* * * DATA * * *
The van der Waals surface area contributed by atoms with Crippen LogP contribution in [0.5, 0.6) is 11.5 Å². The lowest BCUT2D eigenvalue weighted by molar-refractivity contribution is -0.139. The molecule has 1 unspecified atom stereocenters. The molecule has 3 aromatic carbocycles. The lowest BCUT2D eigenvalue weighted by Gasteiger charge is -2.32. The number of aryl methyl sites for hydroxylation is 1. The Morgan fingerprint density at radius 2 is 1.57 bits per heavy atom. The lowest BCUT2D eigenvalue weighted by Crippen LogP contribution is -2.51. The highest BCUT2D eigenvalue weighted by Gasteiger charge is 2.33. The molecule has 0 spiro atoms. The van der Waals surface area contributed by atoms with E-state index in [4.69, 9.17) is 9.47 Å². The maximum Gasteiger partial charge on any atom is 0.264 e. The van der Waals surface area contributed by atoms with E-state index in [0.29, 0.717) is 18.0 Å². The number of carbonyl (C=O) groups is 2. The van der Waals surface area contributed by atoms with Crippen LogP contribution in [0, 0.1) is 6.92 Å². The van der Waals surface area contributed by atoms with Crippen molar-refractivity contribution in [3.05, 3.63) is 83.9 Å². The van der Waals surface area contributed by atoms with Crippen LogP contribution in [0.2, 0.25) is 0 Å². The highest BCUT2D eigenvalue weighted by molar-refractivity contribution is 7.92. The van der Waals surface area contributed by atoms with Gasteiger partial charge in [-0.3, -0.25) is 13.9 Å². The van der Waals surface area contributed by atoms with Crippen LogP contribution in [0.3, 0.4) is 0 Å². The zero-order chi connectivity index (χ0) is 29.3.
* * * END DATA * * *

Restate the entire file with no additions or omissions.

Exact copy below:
The van der Waals surface area contributed by atoms with Crippen LogP contribution in [0.5, 0.6) is 11.5 Å². The lowest BCUT2D eigenvalue weighted by molar-refractivity contribution is -0.139. The molecule has 1 unspecified atom stereocenters. The molecule has 3 aromatic carbocycles. The lowest BCUT2D eigenvalue weighted by Gasteiger charge is -2.32. The number of aryl methyl sites for hydroxylation is 1. The Morgan fingerprint density at radius 2 is 1.57 bits per heavy atom. The lowest BCUT2D eigenvalue weighted by Crippen LogP contribution is -2.51. The highest BCUT2D eigenvalue weighted by Gasteiger charge is 2.33. The molecule has 0 spiro atoms. The van der Waals surface area contributed by atoms with E-state index in [4.69, 9.17) is 9.47 Å². The maximum Gasteiger partial charge on any atom is 0.264 e. The van der Waals surface area contributed by atoms with E-state index in [0.29, 0.717) is 18.0 Å². The number of carbonyl (C=O) groups is 2. The van der Waals surface area contributed by atoms with Crippen LogP contribution in [0, 0.1) is 6.92 Å². The van der Waals surface area contributed by atoms with Crippen molar-refractivity contribution in [3.05, 3.63) is 83.9 Å². The van der Waals surface area contributed by atoms with Crippen LogP contribution in [0.2, 0.25) is 0 Å². The highest BCUT2D eigenvalue weighted by molar-refractivity contribution is 7.92. The van der Waals surface area contributed by atoms with Gasteiger partial charge in [-0.3, -0.25) is 13.9 Å². The van der Waals surface area contributed by atoms with Crippen LogP contribution in [0.3, 0.4) is 0 Å². The zero-order chi connectivity index (χ0) is 29.3.